Peter Feigin, a fast-talking New Yorker with a background in Marketing, came to the Wisconsin School of Business to give his insights about how he has been able to make huge waves in a small, humble market like Milwaukee. As President of the Milwaukee Bucks Basketball Organization, Peter has found success few would have dreamed of: He brought a dying franchise on the brink of failure back to championship-contending heights. Beyond success on the basketball court, Peter talked to the room of students and staff about how he has been able to drive the organization’s financial success through innovation, commitment, and hard work.
“We were lucky, we had the opportunity to start completely over,” Peter said of the organization that had only 15 wins, a dated arena, and was dead last in league merchandise sales just one year before he took over. He was able to rebrand and start fresh, which included a new logo, a new arena, and new owners concurrently, a rare occurrence in the NBA. As the success of the team and the organization continues, one thing he impressed upon the audience was that, “The sky is not the limit.” Peter talked about staying committed to the process and, in doing so, discussed what he called his guiding principles. These principles are the core foundations that he has instilled in the Milwaukee Bucks Organization.
- Be Present or Don’t Show Up – The first principle Peter urged was that he wanted his staff to either bring their whole self to work with all their energy or don’t come in at all, literally. He would ask employees who were not having good days, not feeling 100% themselves, or just not into their work that day to go home. Bringing your best self to work means producing your best results. It’s more than just going to a meeting and being there, you must give all your energy to the task at hand to create the best results.
- Set Ridiculously High Standards – As the saying goes, “Shoot for the moon. If you don’t make it, at least you’ll land amongst the stars.” Peter had the same idea. Set ridiculously high standards for yourself. Even if you don’t reach that goal, you’ll still produce great outcomes. He stressed how it’s important to expect the most out of yourself because if you set mediocre goals, you can expect mediocre results.
- Include Everyone; People – Inclusion in the workplace is important in many organizations, but Peter goes one step further by allowing everyone to be a part of the success no matter their position in the organization. He talked about the development of an innovative app that allows fans to push a button and have a beer delivered directly to their seats. “That was developed by an intern!” Peter informed us, making sure to highlight that everyone’s contributions are valued.
- Understand That Culture Happens With or Without You – Peter highlighted the importance of developing and maintaining a culture that is driven by everyone around you. That culture is going to evolve, and if you don’t invest in that culture, you can be left behind. It’s important to engage in your workplace culture.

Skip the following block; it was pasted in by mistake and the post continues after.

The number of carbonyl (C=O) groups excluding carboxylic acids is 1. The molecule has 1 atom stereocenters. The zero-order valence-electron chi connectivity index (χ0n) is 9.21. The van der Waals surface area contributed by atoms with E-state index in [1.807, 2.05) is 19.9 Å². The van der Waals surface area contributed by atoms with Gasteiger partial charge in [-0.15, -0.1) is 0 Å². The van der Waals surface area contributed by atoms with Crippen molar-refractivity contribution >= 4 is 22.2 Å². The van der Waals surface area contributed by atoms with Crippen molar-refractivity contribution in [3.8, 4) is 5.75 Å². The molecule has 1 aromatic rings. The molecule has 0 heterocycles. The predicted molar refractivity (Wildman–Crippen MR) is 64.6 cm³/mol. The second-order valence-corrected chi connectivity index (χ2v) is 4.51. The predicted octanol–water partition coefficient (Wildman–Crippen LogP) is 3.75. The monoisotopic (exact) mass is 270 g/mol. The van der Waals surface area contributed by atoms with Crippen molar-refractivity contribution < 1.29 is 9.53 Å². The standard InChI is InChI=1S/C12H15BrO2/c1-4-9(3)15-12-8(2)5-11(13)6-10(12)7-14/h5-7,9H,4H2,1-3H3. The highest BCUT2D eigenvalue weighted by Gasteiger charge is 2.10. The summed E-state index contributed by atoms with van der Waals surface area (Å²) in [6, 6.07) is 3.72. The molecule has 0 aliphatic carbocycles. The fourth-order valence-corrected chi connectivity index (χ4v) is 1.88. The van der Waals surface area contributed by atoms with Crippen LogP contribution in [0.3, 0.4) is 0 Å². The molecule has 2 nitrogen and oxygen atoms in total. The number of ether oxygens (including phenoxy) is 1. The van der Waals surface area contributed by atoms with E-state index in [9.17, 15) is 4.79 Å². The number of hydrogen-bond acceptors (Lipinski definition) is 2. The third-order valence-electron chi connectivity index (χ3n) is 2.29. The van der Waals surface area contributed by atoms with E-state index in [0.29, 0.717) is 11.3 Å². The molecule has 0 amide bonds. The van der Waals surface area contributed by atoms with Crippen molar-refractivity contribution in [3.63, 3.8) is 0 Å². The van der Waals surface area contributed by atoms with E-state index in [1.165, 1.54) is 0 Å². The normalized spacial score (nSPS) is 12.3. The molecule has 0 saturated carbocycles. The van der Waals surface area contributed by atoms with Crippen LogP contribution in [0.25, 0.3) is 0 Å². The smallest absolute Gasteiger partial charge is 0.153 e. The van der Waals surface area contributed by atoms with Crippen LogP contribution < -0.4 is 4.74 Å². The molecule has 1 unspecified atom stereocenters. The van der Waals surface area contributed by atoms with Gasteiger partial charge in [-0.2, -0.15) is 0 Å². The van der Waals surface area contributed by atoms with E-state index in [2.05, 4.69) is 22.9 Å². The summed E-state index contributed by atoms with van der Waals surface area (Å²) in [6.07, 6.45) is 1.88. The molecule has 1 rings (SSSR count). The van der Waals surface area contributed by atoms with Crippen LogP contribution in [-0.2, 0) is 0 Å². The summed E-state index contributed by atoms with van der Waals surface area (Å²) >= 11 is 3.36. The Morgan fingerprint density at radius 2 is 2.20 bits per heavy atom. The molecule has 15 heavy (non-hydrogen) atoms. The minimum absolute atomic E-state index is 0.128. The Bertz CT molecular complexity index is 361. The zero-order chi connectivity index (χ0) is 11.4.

- Make Sure Your Words Match Your Actions – Peter knows the importance of putting your money where your mouth is. It was often hard to get people on board with completely revamping the Bucks Organization. When he showed year after year that there were successes and how much the hard work was paying off, it was easier to win people over.
- The Best, Most Effective Form of Social Media is a Face-to-Face Relationship – Peter makes sure he is a visible figure around the organization. Nothing builds a relationship better than sitting down with someone and talking to them face-to-face. Having a conversation through email or social media is not the best way to build a relationship within your organization, with your co-workers, or with your team.
- Don’t Be A Jerk, Be Nice – An obvious yet overlooked tenet in most organizations, being nice goes along with the principle of including everyone. “I can be critical, but I try not to be a jerk,” Peter told the room. It’s important to distinguish between being constructive, and just being a jerk. This is important when you’re trying to keep your team on board.
- Work Your Butt Off – The best for last. Peter stressed that the only way for your team to be successful is to work hard. Peter told us all, “How were we able to make the organization so successful? We worked our butts off!” To produce good results, you must give your best effort and work hard to achieve those ridiculously high standards you set for yourself.
Peter finished the evening spending 30 minutes answering questions from students and staff. He was straightforward, relatable, and incredibly genuine. His talk felt off-the-cuff yet organized and well thought out. You could feel that he really believed in his guiding principles, and given the success of the organization he has led for six years now, how could you not believe in them too?